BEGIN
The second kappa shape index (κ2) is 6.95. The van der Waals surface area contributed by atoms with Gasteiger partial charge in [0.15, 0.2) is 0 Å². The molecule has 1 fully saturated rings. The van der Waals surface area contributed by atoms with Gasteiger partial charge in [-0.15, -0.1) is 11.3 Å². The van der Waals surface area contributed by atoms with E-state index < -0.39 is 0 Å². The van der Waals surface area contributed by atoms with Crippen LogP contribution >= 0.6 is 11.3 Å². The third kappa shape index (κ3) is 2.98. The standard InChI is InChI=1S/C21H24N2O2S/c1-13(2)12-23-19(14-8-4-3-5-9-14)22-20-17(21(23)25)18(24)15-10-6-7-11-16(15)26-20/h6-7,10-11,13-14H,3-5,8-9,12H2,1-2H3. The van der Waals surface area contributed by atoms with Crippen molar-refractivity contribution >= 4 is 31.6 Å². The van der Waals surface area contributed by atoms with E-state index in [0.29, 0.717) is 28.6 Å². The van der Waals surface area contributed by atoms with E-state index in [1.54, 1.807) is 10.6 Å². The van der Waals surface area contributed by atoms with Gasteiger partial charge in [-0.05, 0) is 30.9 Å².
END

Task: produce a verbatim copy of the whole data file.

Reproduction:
The second kappa shape index (κ2) is 6.95. The van der Waals surface area contributed by atoms with Gasteiger partial charge in [0.15, 0.2) is 0 Å². The molecule has 1 fully saturated rings. The van der Waals surface area contributed by atoms with Gasteiger partial charge in [-0.15, -0.1) is 11.3 Å². The van der Waals surface area contributed by atoms with E-state index < -0.39 is 0 Å². The van der Waals surface area contributed by atoms with Crippen LogP contribution >= 0.6 is 11.3 Å². The third kappa shape index (κ3) is 2.98. The standard InChI is InChI=1S/C21H24N2O2S/c1-13(2)12-23-19(14-8-4-3-5-9-14)22-20-17(21(23)25)18(24)15-10-6-7-11-16(15)26-20/h6-7,10-11,13-14H,3-5,8-9,12H2,1-2H3. The van der Waals surface area contributed by atoms with Crippen molar-refractivity contribution >= 4 is 31.6 Å². The van der Waals surface area contributed by atoms with E-state index in [0.29, 0.717) is 28.6 Å². The van der Waals surface area contributed by atoms with E-state index in [1.54, 1.807) is 10.6 Å². The van der Waals surface area contributed by atoms with Gasteiger partial charge in [-0.05, 0) is 30.9 Å².